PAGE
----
One of the unfortunate facts of being a travel writer is that my travels are all too often for work, and all too rarely do I get to hit the road for pleasure. That’s not to say the work trips aren’t fun, but often they are tightly scheduled affairs, when my ideal trip would include no small amount of leisurely uncertainty, unencumbered by flight schedules or activities operators. Call me old fashioned, but I have a particular fondness for the all-American road trip. There’s nothing quite like hitting the backroads with nothing but 10,000 miles worth of waypoints that may or may not get reached.
I should mention that GG and I have long had it in mind to do a proper cross-country adventure. Her being from Israel means she had never seen much of America beyond the East Coast, as evidenced in part by her seriously misguided opinions on what constitutes a “mountain” (in Israel they call any old hill a mountain, so I figure she ought to get to know the real thing). A couple months ago, we had the opportunity to take a test run when we drove from Savannah to San Antonio for a cousin’s wedding. Thus it was that we found ourselves headed westward in the Little Red Hyundai for a whirlwind road trip. First stop, 36 hours in the Big Easy.
Not only did we take it as an opportunity for a little side trip to New Orleans where I ate my fill of the city’s gustatory offerings, like the indescribably good muffaletta from Cochon Butcher, and GG found herself in antiquing paradise when she finagled a behind the scenes tour of M.S. Rau Antiques. But we also managed to eat our weight in BBQ brisket when we detoured through Lockhart and Austin on the way home. The adventure was short, with a rushed ride to get back home to our respective jobs, but it sparked a serious wanderlust, so it didn’t take us long to devise a plan for more.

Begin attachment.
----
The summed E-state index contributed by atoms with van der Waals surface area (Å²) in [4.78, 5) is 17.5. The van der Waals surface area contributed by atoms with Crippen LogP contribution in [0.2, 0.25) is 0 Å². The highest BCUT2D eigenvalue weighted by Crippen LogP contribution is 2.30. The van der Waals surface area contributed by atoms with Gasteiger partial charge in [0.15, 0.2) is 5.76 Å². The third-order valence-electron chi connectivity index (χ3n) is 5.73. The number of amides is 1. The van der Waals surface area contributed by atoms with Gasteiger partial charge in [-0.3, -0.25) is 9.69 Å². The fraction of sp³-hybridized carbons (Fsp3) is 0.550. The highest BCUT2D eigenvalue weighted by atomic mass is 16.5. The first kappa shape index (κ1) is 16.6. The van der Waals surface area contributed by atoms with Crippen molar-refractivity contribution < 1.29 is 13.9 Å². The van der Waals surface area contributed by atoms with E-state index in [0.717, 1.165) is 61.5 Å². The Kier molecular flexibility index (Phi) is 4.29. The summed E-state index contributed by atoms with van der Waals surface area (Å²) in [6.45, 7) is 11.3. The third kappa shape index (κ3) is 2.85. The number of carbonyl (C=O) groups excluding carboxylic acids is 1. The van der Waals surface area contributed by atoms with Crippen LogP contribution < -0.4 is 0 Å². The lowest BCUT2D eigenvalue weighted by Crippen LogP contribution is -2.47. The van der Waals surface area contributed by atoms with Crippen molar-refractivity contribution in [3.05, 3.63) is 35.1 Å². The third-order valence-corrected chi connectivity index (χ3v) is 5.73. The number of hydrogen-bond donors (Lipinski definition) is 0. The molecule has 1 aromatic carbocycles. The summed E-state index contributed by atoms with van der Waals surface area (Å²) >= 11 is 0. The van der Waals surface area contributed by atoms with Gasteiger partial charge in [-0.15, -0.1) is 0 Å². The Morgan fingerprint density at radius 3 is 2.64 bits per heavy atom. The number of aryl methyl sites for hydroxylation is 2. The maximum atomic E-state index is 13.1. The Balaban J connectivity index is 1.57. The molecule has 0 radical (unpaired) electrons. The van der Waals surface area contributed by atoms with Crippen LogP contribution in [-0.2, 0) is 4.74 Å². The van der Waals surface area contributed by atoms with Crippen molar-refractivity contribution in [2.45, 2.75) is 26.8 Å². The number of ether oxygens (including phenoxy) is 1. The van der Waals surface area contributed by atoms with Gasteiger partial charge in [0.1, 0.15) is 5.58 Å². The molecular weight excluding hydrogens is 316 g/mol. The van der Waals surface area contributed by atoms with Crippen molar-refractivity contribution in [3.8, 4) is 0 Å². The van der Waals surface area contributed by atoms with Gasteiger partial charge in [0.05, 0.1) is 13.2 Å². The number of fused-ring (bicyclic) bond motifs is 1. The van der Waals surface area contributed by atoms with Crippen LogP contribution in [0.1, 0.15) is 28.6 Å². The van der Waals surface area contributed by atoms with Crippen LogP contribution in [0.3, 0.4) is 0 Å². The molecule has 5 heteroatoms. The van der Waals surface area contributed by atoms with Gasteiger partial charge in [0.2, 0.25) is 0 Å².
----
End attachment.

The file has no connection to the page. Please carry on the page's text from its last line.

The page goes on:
And here’s where I get to the point. Simultaneous to wishing we could take time (like, at least a month) to do a proper U.S. road trip, we’ve also been going back and forth for a while about how to best execute our wedding, not an easy task since our people are scattered across the world. Shortly after we returned from Texas it kind of clicked mentally. What if we just combine them? Instead of trying to coordinate everyone coming to us, let’s take the trip we always wanted and take the wedding to them in the process.
And so, that’s what’s fixing to go down. For at least a month we’re going vagabonding, living out of our car and crashing with friends and family as we cruise through 10,000 miles of America the Beautiful. The below map is our intended route, though we reserve the right to change it on a whim. There is no schedule, nothing we HAVE to do, except get married, of course. Long live the road trip!